As a Riverside resident, Piazza is usually at the ABC, as it's known, about once a month. This is undoubtedly a coup for the club, as Piazza and company has become one of the most visible and viable bands in all of contemporary blues. Piazza — a blues veteran whose first band came together in 1965 — tours relentlessly.
Piazza is not an act — he's an artist. His mastery of the difficult chromatic harmonica puts him in a category with just a few blues harp icons like Little Walter. Piazza's apprenticeship with the late blues-harmonica griot George “Harmonica” Smith and many years as head of the Mighty Flyers have made him a well-rounded bandleader and soloist.
Piazza has made the Flyers a rhythmically invigorating band, capable of many calibrations of blues-related form: 4/4 swing, jump blues, funk beats, New Orleans second line, lazy shuffles of the variety that Jimmy Reed made famous — these metric frameworks are all part of the band's stock-in-trade.
The Flyers represent the New York Yankees of blues bands. Only seasoned and tested players with potential still untapped are invited to join. When they leave, they're often known as outstanding soloists to the blues public, ready to become bandleaders. A certain amount of the Flyer experience can have a boot-camp aspect.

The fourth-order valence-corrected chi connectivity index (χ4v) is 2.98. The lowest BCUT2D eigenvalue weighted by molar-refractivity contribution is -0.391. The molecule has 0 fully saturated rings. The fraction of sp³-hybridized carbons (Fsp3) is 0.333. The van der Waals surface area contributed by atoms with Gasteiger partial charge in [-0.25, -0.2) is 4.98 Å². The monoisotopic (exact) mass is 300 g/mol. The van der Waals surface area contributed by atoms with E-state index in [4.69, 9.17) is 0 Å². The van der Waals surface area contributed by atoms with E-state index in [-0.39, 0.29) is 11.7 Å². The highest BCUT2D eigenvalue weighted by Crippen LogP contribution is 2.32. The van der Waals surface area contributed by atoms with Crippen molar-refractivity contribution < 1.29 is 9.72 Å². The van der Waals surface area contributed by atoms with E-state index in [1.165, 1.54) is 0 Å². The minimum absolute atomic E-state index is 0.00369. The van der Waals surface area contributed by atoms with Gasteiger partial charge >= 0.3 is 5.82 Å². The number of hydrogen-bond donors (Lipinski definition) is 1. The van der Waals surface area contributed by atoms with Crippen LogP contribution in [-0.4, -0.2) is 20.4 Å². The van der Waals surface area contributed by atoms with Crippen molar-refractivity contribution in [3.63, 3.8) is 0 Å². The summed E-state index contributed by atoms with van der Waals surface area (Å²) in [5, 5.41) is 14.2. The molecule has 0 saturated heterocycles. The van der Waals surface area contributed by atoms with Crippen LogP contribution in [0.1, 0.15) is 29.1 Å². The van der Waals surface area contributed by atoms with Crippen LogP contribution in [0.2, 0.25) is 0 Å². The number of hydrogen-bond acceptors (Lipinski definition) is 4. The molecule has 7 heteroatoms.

Guitar ace Junior Watson was one of the original Flyers; his tenure with the band began in the 1980s. In 1999, he offered the following about Piazza the bandleader. “Rod can whip a drummer into shape faster than anybody I've ever seen,” Watson noted. “I saw him take three drummers — Willie Schwartz, Ed Mann and Jimi Bott—and yell at each one after every number until they played what he wanted. Drummers are more naturally attuned to guitar players than harmonica players. They play shuffle beats and backbeat shuffles. Rod gets them to play double-backbeats pretty fast.”
That same year, Piazza spoke of the larger implications of the blues — a deceptively simple form of music that reveals more and more opportunities for enlargement the deeper a musician delves into it. “You have to put in the time,” Piazza said, “to be able to hear the depth of this music. Then you have to have the creativity to create something new upon it.”
Where: Arcadia Blues Club, 16 E. Huntington Dr., Arcadia
When: Saturday, Dec. 31, 9 p.m.
Contact: (626) 447-9349, arcadiabluesclub.com
KIRK SILSBEE writes about jazz and culture for Marquee.